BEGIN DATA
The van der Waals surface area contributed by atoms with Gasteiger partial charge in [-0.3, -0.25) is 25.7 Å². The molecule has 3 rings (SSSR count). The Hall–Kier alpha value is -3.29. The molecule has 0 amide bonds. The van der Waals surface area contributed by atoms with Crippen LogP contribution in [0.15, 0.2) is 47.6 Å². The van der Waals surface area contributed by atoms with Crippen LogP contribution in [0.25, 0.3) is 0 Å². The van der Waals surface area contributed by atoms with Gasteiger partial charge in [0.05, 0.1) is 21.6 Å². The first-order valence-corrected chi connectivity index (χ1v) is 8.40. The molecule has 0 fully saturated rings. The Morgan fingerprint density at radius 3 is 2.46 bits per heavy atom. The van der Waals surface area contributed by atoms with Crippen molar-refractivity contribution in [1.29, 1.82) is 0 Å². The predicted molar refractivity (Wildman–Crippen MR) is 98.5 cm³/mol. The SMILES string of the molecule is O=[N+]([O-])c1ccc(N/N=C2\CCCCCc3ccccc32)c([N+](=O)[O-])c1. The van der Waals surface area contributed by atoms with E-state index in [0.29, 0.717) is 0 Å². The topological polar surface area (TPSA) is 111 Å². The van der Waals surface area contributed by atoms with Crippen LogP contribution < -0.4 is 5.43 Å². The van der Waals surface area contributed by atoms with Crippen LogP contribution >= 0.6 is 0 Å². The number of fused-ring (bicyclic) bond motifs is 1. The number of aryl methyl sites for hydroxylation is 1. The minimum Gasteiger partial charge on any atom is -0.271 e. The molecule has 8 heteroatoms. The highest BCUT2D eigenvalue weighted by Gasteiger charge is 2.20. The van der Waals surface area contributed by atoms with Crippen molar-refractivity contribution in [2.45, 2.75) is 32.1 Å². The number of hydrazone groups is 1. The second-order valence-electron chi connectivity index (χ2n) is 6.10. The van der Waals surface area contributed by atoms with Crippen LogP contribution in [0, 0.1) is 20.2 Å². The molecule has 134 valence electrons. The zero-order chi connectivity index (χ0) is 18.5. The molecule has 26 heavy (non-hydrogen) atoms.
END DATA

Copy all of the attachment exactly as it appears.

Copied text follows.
The van der Waals surface area contributed by atoms with Gasteiger partial charge in [-0.3, -0.25) is 25.7 Å². The molecule has 3 rings (SSSR count). The Hall–Kier alpha value is -3.29. The molecule has 0 amide bonds. The van der Waals surface area contributed by atoms with Crippen LogP contribution in [0.15, 0.2) is 47.6 Å². The van der Waals surface area contributed by atoms with Crippen LogP contribution in [0.25, 0.3) is 0 Å². The van der Waals surface area contributed by atoms with Gasteiger partial charge in [0.05, 0.1) is 21.6 Å². The first-order valence-corrected chi connectivity index (χ1v) is 8.40. The molecule has 0 fully saturated rings. The Morgan fingerprint density at radius 3 is 2.46 bits per heavy atom. The van der Waals surface area contributed by atoms with Crippen molar-refractivity contribution in [1.29, 1.82) is 0 Å². The predicted molar refractivity (Wildman–Crippen MR) is 98.5 cm³/mol. The SMILES string of the molecule is O=[N+]([O-])c1ccc(N/N=C2\CCCCCc3ccccc32)c([N+](=O)[O-])c1. The van der Waals surface area contributed by atoms with E-state index in [0.29, 0.717) is 0 Å². The topological polar surface area (TPSA) is 111 Å². The van der Waals surface area contributed by atoms with Crippen LogP contribution < -0.4 is 5.43 Å². The van der Waals surface area contributed by atoms with Crippen LogP contribution >= 0.6 is 0 Å². The number of fused-ring (bicyclic) bond motifs is 1. The number of aryl methyl sites for hydroxylation is 1. The minimum Gasteiger partial charge on any atom is -0.271 e. The molecule has 8 heteroatoms. The highest BCUT2D eigenvalue weighted by Gasteiger charge is 2.20. The van der Waals surface area contributed by atoms with Crippen molar-refractivity contribution in [2.45, 2.75) is 32.1 Å². The number of hydrazone groups is 1. The second-order valence-electron chi connectivity index (χ2n) is 6.10. The van der Waals surface area contributed by atoms with Crippen LogP contribution in [0, 0.1) is 20.2 Å². The molecule has 134 valence electrons. The zero-order chi connectivity index (χ0) is 18.5. The molecule has 26 heavy (non-hydrogen) atoms.